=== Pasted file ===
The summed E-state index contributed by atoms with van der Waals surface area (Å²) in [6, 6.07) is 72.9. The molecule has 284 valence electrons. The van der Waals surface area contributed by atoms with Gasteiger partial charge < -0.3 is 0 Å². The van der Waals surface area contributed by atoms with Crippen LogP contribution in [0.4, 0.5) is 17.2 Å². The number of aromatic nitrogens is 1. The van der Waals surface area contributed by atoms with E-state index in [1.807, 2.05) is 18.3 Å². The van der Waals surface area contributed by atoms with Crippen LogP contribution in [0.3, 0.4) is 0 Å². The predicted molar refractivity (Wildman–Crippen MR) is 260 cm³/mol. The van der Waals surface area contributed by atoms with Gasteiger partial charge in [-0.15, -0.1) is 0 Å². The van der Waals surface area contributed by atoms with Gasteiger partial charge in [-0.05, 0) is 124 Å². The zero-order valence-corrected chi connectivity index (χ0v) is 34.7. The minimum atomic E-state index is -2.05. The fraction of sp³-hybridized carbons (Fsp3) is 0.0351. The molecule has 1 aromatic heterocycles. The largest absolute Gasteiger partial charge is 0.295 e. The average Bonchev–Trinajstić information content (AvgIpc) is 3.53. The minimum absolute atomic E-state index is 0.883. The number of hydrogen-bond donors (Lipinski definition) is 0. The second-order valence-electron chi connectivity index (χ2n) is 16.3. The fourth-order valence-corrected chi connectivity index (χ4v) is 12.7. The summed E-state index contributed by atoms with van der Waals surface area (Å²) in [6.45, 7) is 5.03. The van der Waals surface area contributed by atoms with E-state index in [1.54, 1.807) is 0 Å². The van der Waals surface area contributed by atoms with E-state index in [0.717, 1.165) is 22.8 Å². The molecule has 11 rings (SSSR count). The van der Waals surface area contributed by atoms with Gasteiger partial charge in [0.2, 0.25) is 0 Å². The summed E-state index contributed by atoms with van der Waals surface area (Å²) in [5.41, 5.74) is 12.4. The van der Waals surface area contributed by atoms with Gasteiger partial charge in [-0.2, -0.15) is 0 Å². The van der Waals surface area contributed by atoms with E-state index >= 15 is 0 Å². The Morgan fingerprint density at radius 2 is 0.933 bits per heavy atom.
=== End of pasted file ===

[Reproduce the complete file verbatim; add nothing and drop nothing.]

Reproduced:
The summed E-state index contributed by atoms with van der Waals surface area (Å²) in [6, 6.07) is 72.9. The molecule has 284 valence electrons. The van der Waals surface area contributed by atoms with Gasteiger partial charge < -0.3 is 0 Å². The van der Waals surface area contributed by atoms with Crippen LogP contribution in [0.4, 0.5) is 17.2 Å². The number of aromatic nitrogens is 1. The van der Waals surface area contributed by atoms with E-state index in [1.807, 2.05) is 18.3 Å². The van der Waals surface area contributed by atoms with Crippen LogP contribution in [0.3, 0.4) is 0 Å². The predicted molar refractivity (Wildman–Crippen MR) is 260 cm³/mol. The van der Waals surface area contributed by atoms with Gasteiger partial charge in [-0.15, -0.1) is 0 Å². The van der Waals surface area contributed by atoms with Gasteiger partial charge in [-0.05, 0) is 124 Å². The zero-order valence-corrected chi connectivity index (χ0v) is 34.7. The minimum atomic E-state index is -2.05. The fraction of sp³-hybridized carbons (Fsp3) is 0.0351. The molecule has 1 aromatic heterocycles. The largest absolute Gasteiger partial charge is 0.295 e. The average Bonchev–Trinajstić information content (AvgIpc) is 3.53. The minimum absolute atomic E-state index is 0.883. The number of hydrogen-bond donors (Lipinski definition) is 0. The second-order valence-electron chi connectivity index (χ2n) is 16.3. The fourth-order valence-corrected chi connectivity index (χ4v) is 12.7. The summed E-state index contributed by atoms with van der Waals surface area (Å²) in [6.45, 7) is 5.03. The van der Waals surface area contributed by atoms with E-state index in [1.54, 1.807) is 0 Å². The van der Waals surface area contributed by atoms with E-state index in [0.717, 1.165) is 22.8 Å². The molecule has 11 rings (SSSR count). The van der Waals surface area contributed by atoms with Gasteiger partial charge in [0.2, 0.25) is 0 Å². The summed E-state index contributed by atoms with van der Waals surface area (Å²) in [5.41, 5.74) is 12.4. The van der Waals surface area contributed by atoms with Gasteiger partial charge in [-0.2, -0.15) is 0 Å². The van der Waals surface area contributed by atoms with E-state index >= 15 is 0 Å². The Morgan fingerprint density at radius 2 is 0.933 bits per heavy atom.